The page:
Its main actions are: Drains Dampness and reduces Phlegm. Reverses the flow of Rebellious Qi. Reduces hardenings and relieves distention.

Read more about Crow-Dipper Rhizomes here

Why might White Peony Root (Bai Shao) help with epigastric distension?

Because White Peony Root is an ingredient in several formulas indicated to treat epigastric distension as a symptom, like Xia Ru Yong Quan San or Xiao Yao San for instance.

White Peony Roots is a Neutral herb that tastes Bitter and Sour. It targets the Spleen and the Liver.

Its main actions are: Tonifies the Blood and preserves the Yin. Nourishes the Liver and assists in the smooth flow of Qi. Regulates the meridians and eases the pain.

Read more about White Peony Roots here

Why might Poria-Cocos Mushroom (Fu Ling) help with epigastric distension?

Because Poria-Cocos Mushroom is an ingredient in several formulas indicated to treat epigastric distension as a symptom, like Ban Xia Hou Pu Tang or Xiao Yao San for instance.

Poria-Cocos Mushrooms is a Neutral herb that tastes Sweet. It targets the Spleen, the Heart, the Kidney and the Lung.

Its main actions are: Encourages urination and drains Dampness. Tonic to the Spleen/Stomach. Assists the Heart and calms the Spirit.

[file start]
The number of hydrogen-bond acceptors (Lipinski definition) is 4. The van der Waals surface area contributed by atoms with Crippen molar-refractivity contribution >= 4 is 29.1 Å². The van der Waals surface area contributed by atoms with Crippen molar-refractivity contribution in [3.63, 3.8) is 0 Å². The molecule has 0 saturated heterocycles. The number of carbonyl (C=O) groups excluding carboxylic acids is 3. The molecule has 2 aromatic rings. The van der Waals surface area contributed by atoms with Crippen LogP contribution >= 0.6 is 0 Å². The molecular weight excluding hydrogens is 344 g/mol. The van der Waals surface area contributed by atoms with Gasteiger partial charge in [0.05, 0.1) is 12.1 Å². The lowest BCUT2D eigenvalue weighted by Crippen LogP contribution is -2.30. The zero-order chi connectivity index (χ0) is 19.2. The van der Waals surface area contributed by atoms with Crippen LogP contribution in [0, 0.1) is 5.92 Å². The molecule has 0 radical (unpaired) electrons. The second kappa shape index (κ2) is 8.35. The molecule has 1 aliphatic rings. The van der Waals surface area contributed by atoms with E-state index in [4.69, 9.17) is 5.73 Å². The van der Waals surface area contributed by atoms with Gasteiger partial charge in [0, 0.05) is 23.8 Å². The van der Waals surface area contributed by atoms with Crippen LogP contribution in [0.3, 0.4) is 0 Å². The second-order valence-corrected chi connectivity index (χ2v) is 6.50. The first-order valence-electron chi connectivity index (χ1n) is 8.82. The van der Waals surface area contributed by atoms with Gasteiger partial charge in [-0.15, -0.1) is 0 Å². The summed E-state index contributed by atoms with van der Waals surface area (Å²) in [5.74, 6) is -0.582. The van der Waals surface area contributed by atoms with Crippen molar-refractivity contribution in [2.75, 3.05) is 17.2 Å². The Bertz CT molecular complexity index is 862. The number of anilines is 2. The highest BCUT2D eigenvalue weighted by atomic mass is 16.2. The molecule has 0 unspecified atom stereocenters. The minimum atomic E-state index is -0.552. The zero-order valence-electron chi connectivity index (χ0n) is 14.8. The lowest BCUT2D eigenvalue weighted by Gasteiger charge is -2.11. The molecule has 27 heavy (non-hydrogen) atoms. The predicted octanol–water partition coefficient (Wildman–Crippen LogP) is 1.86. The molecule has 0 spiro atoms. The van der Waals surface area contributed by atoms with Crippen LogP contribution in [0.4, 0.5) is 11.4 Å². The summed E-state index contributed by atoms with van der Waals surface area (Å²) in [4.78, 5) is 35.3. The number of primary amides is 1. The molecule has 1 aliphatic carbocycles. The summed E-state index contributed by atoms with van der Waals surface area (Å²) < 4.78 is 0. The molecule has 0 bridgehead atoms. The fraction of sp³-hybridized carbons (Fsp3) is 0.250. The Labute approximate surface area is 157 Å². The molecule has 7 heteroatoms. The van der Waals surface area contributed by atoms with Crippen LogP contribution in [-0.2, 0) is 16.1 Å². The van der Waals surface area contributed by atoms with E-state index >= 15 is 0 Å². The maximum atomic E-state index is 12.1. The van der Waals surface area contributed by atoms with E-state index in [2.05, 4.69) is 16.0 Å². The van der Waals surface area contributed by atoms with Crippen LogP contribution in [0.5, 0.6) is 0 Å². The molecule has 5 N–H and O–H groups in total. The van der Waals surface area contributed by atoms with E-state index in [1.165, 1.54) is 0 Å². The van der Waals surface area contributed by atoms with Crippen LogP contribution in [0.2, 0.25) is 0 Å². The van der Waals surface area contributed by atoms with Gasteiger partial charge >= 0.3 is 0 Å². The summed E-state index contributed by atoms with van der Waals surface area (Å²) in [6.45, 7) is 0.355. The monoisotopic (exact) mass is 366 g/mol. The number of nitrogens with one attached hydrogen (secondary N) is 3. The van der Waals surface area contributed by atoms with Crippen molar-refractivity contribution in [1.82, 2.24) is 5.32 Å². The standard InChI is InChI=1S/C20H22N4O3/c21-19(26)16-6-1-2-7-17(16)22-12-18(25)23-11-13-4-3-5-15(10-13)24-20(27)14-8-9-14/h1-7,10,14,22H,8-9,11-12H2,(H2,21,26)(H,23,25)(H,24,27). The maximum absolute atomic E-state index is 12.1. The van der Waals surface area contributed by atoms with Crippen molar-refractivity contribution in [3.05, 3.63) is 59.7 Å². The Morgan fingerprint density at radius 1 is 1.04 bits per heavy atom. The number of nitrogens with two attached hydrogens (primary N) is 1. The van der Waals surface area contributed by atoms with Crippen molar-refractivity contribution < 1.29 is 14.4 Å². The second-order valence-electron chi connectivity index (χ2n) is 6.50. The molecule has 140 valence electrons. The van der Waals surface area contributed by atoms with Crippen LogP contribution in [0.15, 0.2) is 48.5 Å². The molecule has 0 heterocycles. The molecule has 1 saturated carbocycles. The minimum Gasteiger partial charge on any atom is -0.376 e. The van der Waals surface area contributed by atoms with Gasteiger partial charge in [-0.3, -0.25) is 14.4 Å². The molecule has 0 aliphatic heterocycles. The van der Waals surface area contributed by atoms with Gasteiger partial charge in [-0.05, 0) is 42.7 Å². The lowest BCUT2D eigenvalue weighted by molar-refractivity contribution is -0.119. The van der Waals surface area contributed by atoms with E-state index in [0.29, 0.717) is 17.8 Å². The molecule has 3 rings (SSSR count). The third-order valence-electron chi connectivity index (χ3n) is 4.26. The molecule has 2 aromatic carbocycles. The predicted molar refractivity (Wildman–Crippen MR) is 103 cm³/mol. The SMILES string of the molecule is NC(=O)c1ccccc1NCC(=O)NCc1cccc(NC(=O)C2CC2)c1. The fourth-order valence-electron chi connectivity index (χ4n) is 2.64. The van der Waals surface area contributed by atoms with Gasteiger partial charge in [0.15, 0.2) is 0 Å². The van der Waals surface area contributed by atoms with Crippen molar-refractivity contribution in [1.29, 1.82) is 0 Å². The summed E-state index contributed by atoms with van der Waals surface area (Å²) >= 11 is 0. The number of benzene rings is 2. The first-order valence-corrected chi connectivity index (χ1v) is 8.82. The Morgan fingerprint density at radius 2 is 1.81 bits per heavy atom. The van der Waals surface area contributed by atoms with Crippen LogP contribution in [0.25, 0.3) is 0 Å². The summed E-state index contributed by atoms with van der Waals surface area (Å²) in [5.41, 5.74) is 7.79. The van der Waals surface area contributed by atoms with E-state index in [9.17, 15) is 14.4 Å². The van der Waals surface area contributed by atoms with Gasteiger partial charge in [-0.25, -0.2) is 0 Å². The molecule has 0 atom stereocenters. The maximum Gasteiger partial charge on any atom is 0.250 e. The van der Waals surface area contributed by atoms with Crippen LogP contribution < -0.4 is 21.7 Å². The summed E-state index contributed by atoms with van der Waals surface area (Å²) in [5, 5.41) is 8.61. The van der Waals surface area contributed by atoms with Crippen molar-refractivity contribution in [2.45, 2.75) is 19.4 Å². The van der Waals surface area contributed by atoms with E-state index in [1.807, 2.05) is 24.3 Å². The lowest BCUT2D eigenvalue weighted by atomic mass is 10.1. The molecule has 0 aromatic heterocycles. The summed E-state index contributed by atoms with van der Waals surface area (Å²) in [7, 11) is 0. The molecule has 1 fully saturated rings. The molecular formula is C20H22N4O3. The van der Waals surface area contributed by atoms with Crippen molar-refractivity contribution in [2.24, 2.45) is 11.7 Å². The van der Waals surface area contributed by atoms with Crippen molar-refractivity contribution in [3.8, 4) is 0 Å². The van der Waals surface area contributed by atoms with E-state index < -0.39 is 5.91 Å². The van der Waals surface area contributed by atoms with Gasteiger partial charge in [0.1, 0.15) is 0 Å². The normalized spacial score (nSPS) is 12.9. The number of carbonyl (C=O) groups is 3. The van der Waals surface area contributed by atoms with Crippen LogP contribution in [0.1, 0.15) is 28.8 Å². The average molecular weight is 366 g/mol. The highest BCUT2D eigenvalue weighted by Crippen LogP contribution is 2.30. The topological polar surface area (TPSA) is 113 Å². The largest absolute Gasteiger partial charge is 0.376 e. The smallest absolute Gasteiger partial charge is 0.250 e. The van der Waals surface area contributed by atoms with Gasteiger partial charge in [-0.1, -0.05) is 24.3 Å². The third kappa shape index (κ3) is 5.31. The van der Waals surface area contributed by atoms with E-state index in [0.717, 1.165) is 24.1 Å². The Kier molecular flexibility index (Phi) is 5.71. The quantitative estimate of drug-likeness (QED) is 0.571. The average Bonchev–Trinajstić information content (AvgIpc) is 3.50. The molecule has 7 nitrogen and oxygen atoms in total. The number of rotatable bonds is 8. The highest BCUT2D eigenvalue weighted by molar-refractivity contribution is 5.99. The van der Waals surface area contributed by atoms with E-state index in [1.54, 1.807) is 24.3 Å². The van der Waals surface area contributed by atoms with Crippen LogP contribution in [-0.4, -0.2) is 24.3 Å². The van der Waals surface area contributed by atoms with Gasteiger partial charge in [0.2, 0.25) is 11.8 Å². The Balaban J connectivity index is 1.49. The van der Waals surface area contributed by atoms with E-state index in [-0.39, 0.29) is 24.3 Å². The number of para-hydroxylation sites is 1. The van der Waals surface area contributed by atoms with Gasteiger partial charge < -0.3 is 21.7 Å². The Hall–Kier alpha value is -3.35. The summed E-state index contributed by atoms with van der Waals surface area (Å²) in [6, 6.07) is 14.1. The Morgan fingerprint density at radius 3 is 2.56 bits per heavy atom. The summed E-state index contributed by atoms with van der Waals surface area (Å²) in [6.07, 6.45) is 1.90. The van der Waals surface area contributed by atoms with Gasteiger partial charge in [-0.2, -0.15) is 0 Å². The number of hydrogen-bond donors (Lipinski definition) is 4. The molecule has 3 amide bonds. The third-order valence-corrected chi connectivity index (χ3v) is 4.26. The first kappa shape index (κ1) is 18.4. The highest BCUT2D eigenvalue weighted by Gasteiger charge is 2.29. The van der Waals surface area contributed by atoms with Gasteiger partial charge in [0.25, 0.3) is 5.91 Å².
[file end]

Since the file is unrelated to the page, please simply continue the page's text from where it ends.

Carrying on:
Read more about Poria-Cocos Mushrooms here

Why might Szechuan Lovage Root (Chuan Xiong) help with epigastric distension?

Because Szechuan Lovage Root is an ingredient in several formulas indicated to treat epigastric distension as a symptom, like Yue Ju Wan or Xia Ru Yong Quan San for instance.

Szechuan Lovage Roots is a Warm herb that tastes Pungent. It targets the Gallbladder, the Liver and the Pericardium.

Its main actions are: Regulates and moves the Blood. Relieves Wind-Cold and pain. Circulates the Qi in the Upper Burner, relieving headaches.

Read more about Szechuan Lovage Roots here

Why might Atractylodes Rhizome (Bai Zhu) help with epigastric distension?

Because Atractylodes Rhizome is an ingredient in several formulas indicated to treat epigastric distension as a symptom, like Yue Ju Wan or Xiao Yao San for instance.

Atractylodes Rhizomes is a Warm herb that tastes Bitter and Sweet. It targets the Spleen and the Stomach.

Its main actions are: Tonifies the Spleen Qi. Fortifies the Spleen Yang and dispels Damp through urination. Tonifies Qi and stops sweating. Calms restless fetus when due to Deficiency of Spleen Qi.

Read more about Atractylodes Rhizomes here